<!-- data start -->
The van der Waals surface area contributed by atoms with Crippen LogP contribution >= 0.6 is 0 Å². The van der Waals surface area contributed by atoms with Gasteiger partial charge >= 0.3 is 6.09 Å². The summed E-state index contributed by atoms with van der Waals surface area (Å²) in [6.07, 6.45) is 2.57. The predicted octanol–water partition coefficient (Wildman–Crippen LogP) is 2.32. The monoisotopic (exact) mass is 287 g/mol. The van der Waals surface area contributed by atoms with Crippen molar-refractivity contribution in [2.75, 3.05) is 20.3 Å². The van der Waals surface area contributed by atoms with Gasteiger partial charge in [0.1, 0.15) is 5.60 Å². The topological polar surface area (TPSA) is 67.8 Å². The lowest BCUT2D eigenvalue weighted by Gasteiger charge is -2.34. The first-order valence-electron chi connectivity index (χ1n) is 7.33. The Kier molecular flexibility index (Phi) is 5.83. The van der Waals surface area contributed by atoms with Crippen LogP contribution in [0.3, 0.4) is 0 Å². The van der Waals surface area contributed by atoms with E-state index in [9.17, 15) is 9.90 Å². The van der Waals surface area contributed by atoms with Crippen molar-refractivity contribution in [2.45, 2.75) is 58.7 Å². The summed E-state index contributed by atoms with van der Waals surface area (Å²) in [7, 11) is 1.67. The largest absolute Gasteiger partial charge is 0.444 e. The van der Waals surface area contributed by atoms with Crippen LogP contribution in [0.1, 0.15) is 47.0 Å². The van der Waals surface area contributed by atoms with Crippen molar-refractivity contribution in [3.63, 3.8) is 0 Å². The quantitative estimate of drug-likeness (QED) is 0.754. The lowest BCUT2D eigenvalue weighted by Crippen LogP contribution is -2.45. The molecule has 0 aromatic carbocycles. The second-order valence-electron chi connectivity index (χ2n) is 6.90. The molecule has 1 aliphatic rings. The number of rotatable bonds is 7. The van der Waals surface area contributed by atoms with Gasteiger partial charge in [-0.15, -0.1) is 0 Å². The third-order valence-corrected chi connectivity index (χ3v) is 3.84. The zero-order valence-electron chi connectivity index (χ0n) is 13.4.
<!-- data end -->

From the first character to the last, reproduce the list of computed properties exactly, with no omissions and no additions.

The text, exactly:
The van der Waals surface area contributed by atoms with Crippen LogP contribution >= 0.6 is 0 Å². The van der Waals surface area contributed by atoms with Gasteiger partial charge >= 0.3 is 6.09 Å². The summed E-state index contributed by atoms with van der Waals surface area (Å²) in [6.07, 6.45) is 2.57. The predicted octanol–water partition coefficient (Wildman–Crippen LogP) is 2.32. The monoisotopic (exact) mass is 287 g/mol. The van der Waals surface area contributed by atoms with Crippen molar-refractivity contribution in [2.75, 3.05) is 20.3 Å². The van der Waals surface area contributed by atoms with Gasteiger partial charge in [0.1, 0.15) is 5.60 Å². The topological polar surface area (TPSA) is 67.8 Å². The lowest BCUT2D eigenvalue weighted by Gasteiger charge is -2.34. The first-order valence-electron chi connectivity index (χ1n) is 7.33. The Kier molecular flexibility index (Phi) is 5.83. The van der Waals surface area contributed by atoms with Crippen LogP contribution in [0.3, 0.4) is 0 Å². The van der Waals surface area contributed by atoms with E-state index in [9.17, 15) is 9.90 Å². The van der Waals surface area contributed by atoms with Crippen molar-refractivity contribution in [2.45, 2.75) is 58.7 Å². The summed E-state index contributed by atoms with van der Waals surface area (Å²) in [7, 11) is 1.67. The largest absolute Gasteiger partial charge is 0.444 e. The van der Waals surface area contributed by atoms with Crippen LogP contribution in [0.1, 0.15) is 47.0 Å². The van der Waals surface area contributed by atoms with Crippen molar-refractivity contribution in [3.63, 3.8) is 0 Å². The quantitative estimate of drug-likeness (QED) is 0.754. The lowest BCUT2D eigenvalue weighted by Crippen LogP contribution is -2.45. The molecule has 0 aromatic carbocycles. The second-order valence-electron chi connectivity index (χ2n) is 6.90. The molecule has 1 aliphatic rings. The number of rotatable bonds is 7. The van der Waals surface area contributed by atoms with Gasteiger partial charge in [-0.15, -0.1) is 0 Å². The third-order valence-corrected chi connectivity index (χ3v) is 3.84. The zero-order valence-electron chi connectivity index (χ0n) is 13.4.